Bob Woodward and Carl Bernstein's latest book "The Final Days" is just too much hocus-pocus.
Start fooling around with Mother Earth and you end up getting accused of rape.
America and Texas: past and present.
Peter Passel and Rollo May help those who help themselves.
Spiritual desolation in Crawford’s The Backslider; spiritual warfare in Naipaul’s Guerrillas.
Is doing what comes naturally good enough these days?
T for Texas, T for Tennessee Williams’ autobiography, and T for terrible.
East Texas author William Goyen was more at home in the Fifties.
Donald Barthelme wrote a novel about you and it’s so bad.
World War II the way it really was.
Larry McMurtry brings his Texas odyssey to an end.
Can college athletics survive? Can short stories?
Does crime pay?
Peter Matthiessen writes of men pursuing a dying profession and Philip Roth pursues his critics.
Frederick Exley shows how to get too much of a good thing.
Exploring the heavy price of Empire.
Coupling takes many forms, as John Updike and Shelby Hearon can tell you.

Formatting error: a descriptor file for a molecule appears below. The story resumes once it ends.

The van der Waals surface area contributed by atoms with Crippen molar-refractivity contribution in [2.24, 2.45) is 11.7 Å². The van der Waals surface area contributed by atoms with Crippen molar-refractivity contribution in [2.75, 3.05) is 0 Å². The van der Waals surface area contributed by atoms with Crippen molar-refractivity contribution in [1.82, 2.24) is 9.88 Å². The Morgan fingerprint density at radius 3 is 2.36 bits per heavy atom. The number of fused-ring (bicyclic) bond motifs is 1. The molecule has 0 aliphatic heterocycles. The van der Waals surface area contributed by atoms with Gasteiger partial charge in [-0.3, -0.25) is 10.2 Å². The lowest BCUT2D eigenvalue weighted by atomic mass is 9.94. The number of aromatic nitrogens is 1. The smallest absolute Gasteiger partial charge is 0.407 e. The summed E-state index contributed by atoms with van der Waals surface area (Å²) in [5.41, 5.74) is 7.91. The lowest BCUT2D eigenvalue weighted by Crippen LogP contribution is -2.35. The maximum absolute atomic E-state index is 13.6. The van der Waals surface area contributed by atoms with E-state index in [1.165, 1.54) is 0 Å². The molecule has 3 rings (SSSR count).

Two books on why you can’t go home again.
Two well-known authors prove that knowing the subject matter doesn’t necessarily guarantee a good book.
Bringing back the Ghost of Christmas Past.
A look at new work from Larry King, Ronnie Dugger, and Edwin Shrake.
Recently at a banquet at the Sheraton-Fort Worth, the Texas Institute of Letters announced its 1973 awards for literary excellence. Here are the winners: . . . The Carr P. Collins Award for the best nonfiction book: Lewis L. Gould for Progressives and Prohibitionists, Texas Democrats in the Wilson Era.
Our reviewer, whose capacity for punishment is apparently boundless, reports on ten best-selling paperback books.